- Cape student sues, accuses school officials of slamming her to ground multiple times (04/28/16)46
- Bob Evans restaurant in Cape Girardeau among chain's 21 closings (04/26/16)9
- Missouri House votes to allow concealed weapons without permits (04/28/16)7
- Police report filed, but no charges in incident at Cape Central (04/29/16)38
- Two hurt in motorcycle wreck on Interstate 55 (04/25/16)1
- Senator introduces bill for I-57 that would connect Sikeston with Little Rock (04/28/16)4
- Law firm requests information about Cape's traffic cameras (04/25/16)2
- Local lawmakers split over failed medical marijuana bill; voters may have a say (04/26/16)19
- Local company makes eco-friendly kitty litter that cuts cat-box smell (04/25/16)
- Man accused of pointing BB gun at Chaffee resident (04/26/16)2
Impotence disappears in era of Viagra
I often listen in a fascinated horror as the television ads for pharmaceuticals enumerate their side effects. By far, my all time favorite is for the drug Cialas: a "48 hour erection." If it happens, the advice is to call your doctor. No offense to my doctor, but if I get one of those, he is not who I will be calling.
Isn't it interesting how easy it is these days to talk about erections? What we used to snicker about as "impotence" is now shouted out as "erectile dysfunction." Men are no longer "without power"; now their erections are dysfunctional.
And who knew there were so many with this problem?
The little blue pill known as Viagra has been tried by a whopping 23 million men so far. The Viagra Web site boasts that nine pills are dispensed every second. If you are a man and over 40, then 52 percent of you will have some degree of "erectile failure," according to Massachusetts Male Aging Study. But does this mean you have erectile dysfunction? Some experts say if you can't achieve an erection with your primary partner at least 25 percent of the time, you've got it.
The American Endocrinologist Association, in their 2003 update on male sexual dysfunction, gets real when it comes to the subject: "Erections, once achieved through fantasy and foreplay, are more fragile as men age. Older men must maintain their focus. They may occasionally experience detumescence without ejaculation for no apparent reason."
"Detumescence"? Yikes! Looks like all the help we aging silverbacked apes can get is a good thing.
It is fortunate that we live in the 21st century. If we had been in ancient Egypt and concerned about our tumescence, we would have been gorging on crocodile's penises in order to enhance our potency. Only 40 years ago, what was then called impotency was treated by electric shocks to the testicles.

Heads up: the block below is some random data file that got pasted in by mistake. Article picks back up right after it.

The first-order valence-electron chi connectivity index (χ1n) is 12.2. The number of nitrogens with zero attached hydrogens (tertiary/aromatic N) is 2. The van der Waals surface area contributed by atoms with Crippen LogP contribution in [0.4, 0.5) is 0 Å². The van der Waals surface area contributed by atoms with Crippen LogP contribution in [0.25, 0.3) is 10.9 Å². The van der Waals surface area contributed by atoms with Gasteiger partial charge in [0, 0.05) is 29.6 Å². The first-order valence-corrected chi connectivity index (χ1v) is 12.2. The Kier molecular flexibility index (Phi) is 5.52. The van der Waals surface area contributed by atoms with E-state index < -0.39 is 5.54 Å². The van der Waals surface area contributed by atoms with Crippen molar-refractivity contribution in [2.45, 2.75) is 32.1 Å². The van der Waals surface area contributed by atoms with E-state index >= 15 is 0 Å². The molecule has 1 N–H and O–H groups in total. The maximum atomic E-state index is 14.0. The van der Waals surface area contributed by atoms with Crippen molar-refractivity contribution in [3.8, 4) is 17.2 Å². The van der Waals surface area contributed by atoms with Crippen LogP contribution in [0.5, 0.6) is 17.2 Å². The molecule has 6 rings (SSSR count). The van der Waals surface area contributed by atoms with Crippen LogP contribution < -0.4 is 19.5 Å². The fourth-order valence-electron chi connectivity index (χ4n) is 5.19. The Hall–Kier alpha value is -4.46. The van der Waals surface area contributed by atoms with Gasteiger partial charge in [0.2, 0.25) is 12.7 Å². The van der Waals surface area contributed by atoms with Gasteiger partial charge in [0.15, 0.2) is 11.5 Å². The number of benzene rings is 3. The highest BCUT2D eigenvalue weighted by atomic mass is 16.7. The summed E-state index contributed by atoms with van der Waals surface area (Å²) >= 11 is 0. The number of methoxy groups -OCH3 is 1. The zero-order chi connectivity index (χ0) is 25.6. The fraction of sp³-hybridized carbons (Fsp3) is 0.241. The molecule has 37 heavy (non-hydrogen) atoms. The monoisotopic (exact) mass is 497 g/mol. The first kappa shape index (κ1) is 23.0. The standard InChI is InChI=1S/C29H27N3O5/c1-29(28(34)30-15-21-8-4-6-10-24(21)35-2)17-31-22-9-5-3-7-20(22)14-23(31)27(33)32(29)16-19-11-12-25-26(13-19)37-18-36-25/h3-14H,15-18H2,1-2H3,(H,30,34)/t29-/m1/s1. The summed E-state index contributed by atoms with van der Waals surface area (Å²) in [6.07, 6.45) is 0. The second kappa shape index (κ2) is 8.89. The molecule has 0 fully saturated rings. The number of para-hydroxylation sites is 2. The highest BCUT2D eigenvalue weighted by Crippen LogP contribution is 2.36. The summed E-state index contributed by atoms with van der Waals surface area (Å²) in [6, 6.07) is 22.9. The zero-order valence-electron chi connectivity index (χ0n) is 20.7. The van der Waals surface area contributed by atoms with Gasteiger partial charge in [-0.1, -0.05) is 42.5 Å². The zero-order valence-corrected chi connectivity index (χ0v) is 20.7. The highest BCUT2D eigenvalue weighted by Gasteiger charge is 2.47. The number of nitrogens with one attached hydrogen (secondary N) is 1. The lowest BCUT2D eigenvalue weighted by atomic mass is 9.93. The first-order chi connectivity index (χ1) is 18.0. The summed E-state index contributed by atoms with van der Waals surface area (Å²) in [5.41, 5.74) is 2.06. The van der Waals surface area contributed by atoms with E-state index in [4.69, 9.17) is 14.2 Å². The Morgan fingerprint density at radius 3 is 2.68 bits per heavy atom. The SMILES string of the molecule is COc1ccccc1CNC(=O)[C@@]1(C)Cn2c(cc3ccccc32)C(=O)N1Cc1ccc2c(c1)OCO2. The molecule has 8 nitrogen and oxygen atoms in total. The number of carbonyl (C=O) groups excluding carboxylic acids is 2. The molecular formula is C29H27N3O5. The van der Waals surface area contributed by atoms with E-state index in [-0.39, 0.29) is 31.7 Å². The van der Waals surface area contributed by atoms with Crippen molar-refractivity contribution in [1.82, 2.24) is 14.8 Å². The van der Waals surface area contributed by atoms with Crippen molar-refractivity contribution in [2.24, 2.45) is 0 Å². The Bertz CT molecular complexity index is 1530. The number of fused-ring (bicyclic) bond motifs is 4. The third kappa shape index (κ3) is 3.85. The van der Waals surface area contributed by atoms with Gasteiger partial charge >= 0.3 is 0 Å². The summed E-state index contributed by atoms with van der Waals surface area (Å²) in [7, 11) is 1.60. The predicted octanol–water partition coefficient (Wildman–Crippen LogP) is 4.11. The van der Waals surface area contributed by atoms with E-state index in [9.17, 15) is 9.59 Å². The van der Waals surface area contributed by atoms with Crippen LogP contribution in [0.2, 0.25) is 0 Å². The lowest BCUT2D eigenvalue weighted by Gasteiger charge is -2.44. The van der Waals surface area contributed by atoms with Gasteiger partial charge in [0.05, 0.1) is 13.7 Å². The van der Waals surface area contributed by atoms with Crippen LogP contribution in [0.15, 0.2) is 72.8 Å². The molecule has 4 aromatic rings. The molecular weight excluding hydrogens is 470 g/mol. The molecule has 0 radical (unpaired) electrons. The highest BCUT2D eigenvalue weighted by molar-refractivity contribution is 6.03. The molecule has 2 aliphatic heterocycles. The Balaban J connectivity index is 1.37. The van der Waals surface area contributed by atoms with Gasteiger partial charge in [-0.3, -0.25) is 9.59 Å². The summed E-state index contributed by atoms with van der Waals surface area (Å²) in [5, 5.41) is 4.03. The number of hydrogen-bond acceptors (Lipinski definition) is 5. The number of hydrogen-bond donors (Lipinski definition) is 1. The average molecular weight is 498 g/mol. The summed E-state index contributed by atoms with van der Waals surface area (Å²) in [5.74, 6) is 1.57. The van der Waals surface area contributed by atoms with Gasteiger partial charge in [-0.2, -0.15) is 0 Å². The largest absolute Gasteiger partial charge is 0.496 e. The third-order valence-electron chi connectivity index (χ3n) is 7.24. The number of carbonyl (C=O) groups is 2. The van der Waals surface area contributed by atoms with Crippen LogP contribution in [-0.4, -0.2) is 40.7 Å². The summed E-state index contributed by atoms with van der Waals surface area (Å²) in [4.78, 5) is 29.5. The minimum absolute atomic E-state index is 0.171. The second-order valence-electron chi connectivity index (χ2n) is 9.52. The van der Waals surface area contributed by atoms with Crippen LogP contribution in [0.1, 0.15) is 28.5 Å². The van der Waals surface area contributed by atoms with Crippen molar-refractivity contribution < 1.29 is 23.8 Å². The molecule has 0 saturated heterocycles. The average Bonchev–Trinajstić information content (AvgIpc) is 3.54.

No wonder Viagra and its newer cousins -- Levitra (quicker acting) and Cialis (longer lasting) -- are at the top of the pharmaceutical hit parade. As we get older, our vascular systems aren't as efficient. These drugs act as a vasodilators, creating conditions that allow for the blood to flow south where it is needed for those afternoon delights.
Although research on these drugs show satisfaction at a whopping 90 percent, not all is dandy in sex paradise. These chemically potent drugs can only do so much.
I polled my male correspondents about the subject of Vitamin V. One wise fellow reported: "If the interest is not there, no pill is going to make it appear. The most powerful sex organ is still between our ears, not between our legs."
Another man confided in me: "I tried Viagra twice. It was like a drug experience. The erection was stronger and long lasting, but I felt more separated from my partner and more on a 'chemical high.'"
Surprisingly, although many confessed to using Viagra, only one of my correspondents actually admitted to having erectile dysfunction. What gives?
Is Viagra the new drug of choice for a generation that pioneered the widespread use of recreational/experience-enhancing drugs?
Several guys admitted to it. One said it plainly: "Viagra has been a great recreational addition. It seems to give me more staying power and a quicker recovery for those special evenings and long weekends."
Maybe the issue for many aging lotharios is more erectile satisfaction than erectile dysfunction. As one guy said: "I'm not sure it is necessary, but what the hell: A little extra wind in the sails can't hurt."
Dr. Michael O.L. Seabaugh is a Cape Girardeau native who is a licensed clinical psychologist with over 20 years experience helping individuals and couples with their emotional and relationship issues. He has a private practice in Santa Barbara and Santa Monica, Calif. Contact him at firstname.lastname@example.org.